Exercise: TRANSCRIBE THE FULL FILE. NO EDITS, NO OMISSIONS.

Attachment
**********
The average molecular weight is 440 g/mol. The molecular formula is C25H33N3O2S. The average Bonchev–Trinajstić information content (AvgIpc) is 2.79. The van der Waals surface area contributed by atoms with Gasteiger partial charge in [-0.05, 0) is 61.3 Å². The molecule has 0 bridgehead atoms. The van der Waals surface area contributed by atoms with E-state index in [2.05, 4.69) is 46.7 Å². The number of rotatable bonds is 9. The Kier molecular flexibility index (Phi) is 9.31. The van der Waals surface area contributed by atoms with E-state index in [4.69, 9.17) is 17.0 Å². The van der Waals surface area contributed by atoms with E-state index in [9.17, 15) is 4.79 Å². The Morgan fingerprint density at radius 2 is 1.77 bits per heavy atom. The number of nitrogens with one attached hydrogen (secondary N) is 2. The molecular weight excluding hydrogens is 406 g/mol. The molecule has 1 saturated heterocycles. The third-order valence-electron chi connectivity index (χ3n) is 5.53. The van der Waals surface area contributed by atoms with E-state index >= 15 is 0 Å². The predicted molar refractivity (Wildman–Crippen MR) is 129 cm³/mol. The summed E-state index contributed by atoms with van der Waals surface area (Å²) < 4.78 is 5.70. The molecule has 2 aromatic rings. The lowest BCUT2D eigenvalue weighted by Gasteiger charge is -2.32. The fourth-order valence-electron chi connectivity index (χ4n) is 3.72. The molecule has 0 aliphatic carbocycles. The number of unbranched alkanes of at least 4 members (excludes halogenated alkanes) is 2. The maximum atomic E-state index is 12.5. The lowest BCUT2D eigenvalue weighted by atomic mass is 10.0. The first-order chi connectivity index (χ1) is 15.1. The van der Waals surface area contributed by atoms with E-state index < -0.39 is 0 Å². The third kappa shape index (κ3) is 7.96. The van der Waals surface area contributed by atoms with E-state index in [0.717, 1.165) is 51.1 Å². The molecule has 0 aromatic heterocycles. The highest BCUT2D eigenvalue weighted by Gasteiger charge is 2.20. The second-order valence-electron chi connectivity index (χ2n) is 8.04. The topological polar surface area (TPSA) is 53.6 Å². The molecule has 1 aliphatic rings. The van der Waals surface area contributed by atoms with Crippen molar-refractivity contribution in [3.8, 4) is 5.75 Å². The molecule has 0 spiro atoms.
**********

The average molecular weight is 440 g/mol. The molecular formula is C25H33N3O2S. The average Bonchev–Trinajstić information content (AvgIpc) is 2.79. The van der Waals surface area contributed by atoms with Gasteiger partial charge in [-0.05, 0) is 61.3 Å². The molecule has 0 bridgehead atoms. The van der Waals surface area contributed by atoms with E-state index in [2.05, 4.69) is 46.7 Å². The number of rotatable bonds is 9. The Kier molecular flexibility index (Phi) is 9.31. The van der Waals surface area contributed by atoms with E-state index in [4.69, 9.17) is 17.0 Å². The van der Waals surface area contributed by atoms with E-state index in [9.17, 15) is 4.79 Å². The Morgan fingerprint density at radius 2 is 1.77 bits per heavy atom. The number of nitrogens with one attached hydrogen (secondary N) is 2. The molecular weight excluding hydrogens is 406 g/mol. The molecule has 1 saturated heterocycles. The third-order valence-electron chi connectivity index (χ3n) is 5.53. The van der Waals surface area contributed by atoms with E-state index >= 15 is 0 Å². The predicted molar refractivity (Wildman–Crippen MR) is 129 cm³/mol. The summed E-state index contributed by atoms with van der Waals surface area (Å²) < 4.78 is 5.70. The molecule has 2 aromatic rings. The lowest BCUT2D eigenvalue weighted by Gasteiger charge is -2.32. The fourth-order valence-electron chi connectivity index (χ4n) is 3.72. The molecule has 0 aliphatic carbocycles. The number of unbranched alkanes of at least 4 members (excludes halogenated alkanes) is 2. The maximum atomic E-state index is 12.5. The lowest BCUT2D eigenvalue weighted by atomic mass is 10.0. The first-order chi connectivity index (χ1) is 15.1. The van der Waals surface area contributed by atoms with E-state index < -0.39 is 0 Å². The third kappa shape index (κ3) is 7.96. The van der Waals surface area contributed by atoms with E-state index in [0.717, 1.165) is 51.1 Å². The molecule has 0 aromatic heterocycles. The highest BCUT2D eigenvalue weighted by Gasteiger charge is 2.20. The second-order valence-electron chi connectivity index (χ2n) is 8.04. The topological polar surface area (TPSA) is 53.6 Å². The molecule has 1 aliphatic rings. The van der Waals surface area contributed by atoms with Crippen molar-refractivity contribution in [3.8, 4) is 5.75 Å². The molecule has 0 spiro atoms.